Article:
Being alone gets a bad rap doesn’t it?
We are supposed to be with others. It is “good” for us to interact with people. Socializing is the anecdote to lonliness. We have been told these things our whole life. And God forbid if you are depressed and alone. What you need is a party
Maybe the super extravert is cheered up by circuses and dinner parties but not me.
Yes it is important to be with people…connect…not totally isolate. But on the other hand some of my most peaceful moments have been alone.
In my early twenties I ended a bad relationship. At the same time I had just landed my first good job. I felt strong, independent, and alone. Most people might associate “alone” with lonely or sad. At this time in my life it was neither. Being alone meant freedom.
My ex-partner hated anything cultural. And by “culture” I mean even the local library. I had stifled my interests, hobbies, and self for another person. Once out of this stifling relationship, it was like walking out of a darkened theater into the sunlight. I felt blinded by choices.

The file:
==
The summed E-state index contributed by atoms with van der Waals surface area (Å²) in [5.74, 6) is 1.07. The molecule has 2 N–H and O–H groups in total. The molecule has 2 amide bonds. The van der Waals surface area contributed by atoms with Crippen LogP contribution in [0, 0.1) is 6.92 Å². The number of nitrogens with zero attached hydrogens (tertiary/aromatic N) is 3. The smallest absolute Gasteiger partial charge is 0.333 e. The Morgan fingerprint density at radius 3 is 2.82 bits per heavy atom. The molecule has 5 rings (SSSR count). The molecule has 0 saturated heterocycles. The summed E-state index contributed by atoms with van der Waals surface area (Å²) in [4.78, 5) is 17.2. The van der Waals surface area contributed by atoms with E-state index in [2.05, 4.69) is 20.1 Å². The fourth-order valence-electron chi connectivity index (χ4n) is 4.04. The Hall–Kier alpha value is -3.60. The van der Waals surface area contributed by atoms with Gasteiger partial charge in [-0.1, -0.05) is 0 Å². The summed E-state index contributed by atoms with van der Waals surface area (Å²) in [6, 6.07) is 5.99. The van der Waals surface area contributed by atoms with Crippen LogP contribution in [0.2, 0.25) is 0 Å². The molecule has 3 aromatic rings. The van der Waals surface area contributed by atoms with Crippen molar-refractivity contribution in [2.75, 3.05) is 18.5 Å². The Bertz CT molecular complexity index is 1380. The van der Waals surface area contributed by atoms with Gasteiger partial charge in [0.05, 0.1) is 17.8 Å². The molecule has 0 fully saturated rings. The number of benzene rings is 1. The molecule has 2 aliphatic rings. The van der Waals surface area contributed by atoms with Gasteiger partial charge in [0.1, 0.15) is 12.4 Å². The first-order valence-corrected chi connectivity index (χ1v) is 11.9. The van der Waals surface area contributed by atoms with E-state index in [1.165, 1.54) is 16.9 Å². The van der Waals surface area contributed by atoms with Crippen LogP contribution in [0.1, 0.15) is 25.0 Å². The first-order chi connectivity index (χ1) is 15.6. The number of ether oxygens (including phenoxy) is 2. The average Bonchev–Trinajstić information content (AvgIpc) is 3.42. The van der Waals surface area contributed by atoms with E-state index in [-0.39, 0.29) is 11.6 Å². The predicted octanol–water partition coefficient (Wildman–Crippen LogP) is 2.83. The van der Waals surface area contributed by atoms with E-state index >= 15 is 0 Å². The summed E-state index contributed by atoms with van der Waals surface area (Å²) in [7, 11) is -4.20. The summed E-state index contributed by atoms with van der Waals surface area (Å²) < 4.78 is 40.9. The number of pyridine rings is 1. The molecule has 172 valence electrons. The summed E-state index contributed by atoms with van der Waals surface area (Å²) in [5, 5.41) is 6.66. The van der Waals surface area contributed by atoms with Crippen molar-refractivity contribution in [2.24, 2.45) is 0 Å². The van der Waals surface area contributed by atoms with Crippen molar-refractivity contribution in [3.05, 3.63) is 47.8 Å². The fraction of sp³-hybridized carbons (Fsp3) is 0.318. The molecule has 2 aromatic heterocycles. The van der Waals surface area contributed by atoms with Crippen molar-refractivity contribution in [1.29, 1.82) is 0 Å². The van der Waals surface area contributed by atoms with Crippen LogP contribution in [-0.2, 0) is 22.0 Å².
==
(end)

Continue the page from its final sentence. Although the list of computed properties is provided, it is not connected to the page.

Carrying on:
I could buy the ice-cream flavor I wanted. I could take my time browsing for books at the local used book store. There was nobody to scoff at my movie choices or my interest in baroque music. I could just be me. But even at this young age I had forgotten who that was.
My first act of independence was to visit the city museum. I would pass it most days in going to work but I would never go because I had nobody to go with me. But on that day I relished the idea of trapsing through the vast museum all by myself.
I still remember that day and how good I felt. I could go at my pace and take time to savor the beauty of the sculptures, art, and tapestries. At this musuem they had minature dollhouses with intricate little furniture all encased behind glass. As I peered through the glass I felt like Alice in Wonderland. Except I was becoming more real. There was also a furniture exhibit, something which would bore the tears from most people but I found enchanting. Old wooden desks and chairs from the 18th century seemed to stand still in time. At one time a writer would sit and ponder their aloneness while sitting in such a chair. The feelings and words would pour forth at the desk with ink and paper. Now the wood was bare and stripped of human contact but the residue of memories still lingered…to be imagined by us passersby.
I didn’t feel weird or awkward being alone in the museum. I felt at peace amongst all the objects and artifacts. I felt at home.
Alone doesn’t have to mean lonely. It can be peaceful, freeing, and even blissful. In the midst of depression alone time can grant me clarity and peace of mind. It isn’t such a bad thing. Not at all.
My diary writing is for a specific purpose. It is to get you to write too. Share your stories and experiences here. How do you feel about alone time? We want to hear from you.
I am a mother, a writer, and now an MS patient